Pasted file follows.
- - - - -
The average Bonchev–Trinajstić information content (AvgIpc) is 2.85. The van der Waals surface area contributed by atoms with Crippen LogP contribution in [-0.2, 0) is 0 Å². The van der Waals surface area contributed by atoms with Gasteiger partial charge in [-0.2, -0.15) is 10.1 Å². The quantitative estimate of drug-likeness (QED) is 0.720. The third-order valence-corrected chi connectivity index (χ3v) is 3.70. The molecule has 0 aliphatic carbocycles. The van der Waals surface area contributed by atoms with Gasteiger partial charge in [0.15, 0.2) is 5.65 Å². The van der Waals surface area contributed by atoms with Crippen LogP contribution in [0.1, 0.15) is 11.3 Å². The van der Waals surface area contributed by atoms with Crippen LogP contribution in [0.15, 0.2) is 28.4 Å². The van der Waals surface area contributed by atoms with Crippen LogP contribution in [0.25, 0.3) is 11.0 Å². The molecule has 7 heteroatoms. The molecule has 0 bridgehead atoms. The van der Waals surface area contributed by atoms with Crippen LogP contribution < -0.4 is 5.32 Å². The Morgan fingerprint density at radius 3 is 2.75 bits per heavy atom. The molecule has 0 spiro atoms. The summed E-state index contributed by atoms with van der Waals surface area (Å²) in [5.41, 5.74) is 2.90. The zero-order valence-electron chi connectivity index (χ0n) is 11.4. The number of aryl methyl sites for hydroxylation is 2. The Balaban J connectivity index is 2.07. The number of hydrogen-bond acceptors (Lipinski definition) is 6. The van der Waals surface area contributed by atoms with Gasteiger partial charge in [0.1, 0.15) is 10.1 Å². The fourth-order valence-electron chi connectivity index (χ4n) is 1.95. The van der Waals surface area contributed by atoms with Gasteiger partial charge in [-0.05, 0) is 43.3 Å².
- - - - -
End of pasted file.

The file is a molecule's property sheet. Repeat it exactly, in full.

The average Bonchev–Trinajstić information content (AvgIpc) is 2.85. The van der Waals surface area contributed by atoms with Crippen LogP contribution in [-0.2, 0) is 0 Å². The van der Waals surface area contributed by atoms with Gasteiger partial charge in [-0.2, -0.15) is 10.1 Å². The quantitative estimate of drug-likeness (QED) is 0.720. The third-order valence-corrected chi connectivity index (χ3v) is 3.70. The molecule has 0 aliphatic carbocycles. The van der Waals surface area contributed by atoms with Gasteiger partial charge in [0.15, 0.2) is 5.65 Å². The van der Waals surface area contributed by atoms with Crippen LogP contribution in [0.1, 0.15) is 11.3 Å². The van der Waals surface area contributed by atoms with Crippen LogP contribution in [0.15, 0.2) is 28.4 Å². The van der Waals surface area contributed by atoms with Crippen LogP contribution in [0.25, 0.3) is 11.0 Å². The molecule has 7 heteroatoms. The molecule has 0 bridgehead atoms. The van der Waals surface area contributed by atoms with Crippen LogP contribution < -0.4 is 5.32 Å². The Morgan fingerprint density at radius 3 is 2.75 bits per heavy atom. The molecule has 0 spiro atoms. The summed E-state index contributed by atoms with van der Waals surface area (Å²) in [5.41, 5.74) is 2.90. The zero-order valence-electron chi connectivity index (χ0n) is 11.4. The number of aryl methyl sites for hydroxylation is 2. The Balaban J connectivity index is 2.07. The number of hydrogen-bond acceptors (Lipinski definition) is 6. The van der Waals surface area contributed by atoms with Gasteiger partial charge in [0.1, 0.15) is 10.1 Å². The fourth-order valence-electron chi connectivity index (χ4n) is 1.95. The van der Waals surface area contributed by atoms with Gasteiger partial charge in [-0.05, 0) is 43.3 Å².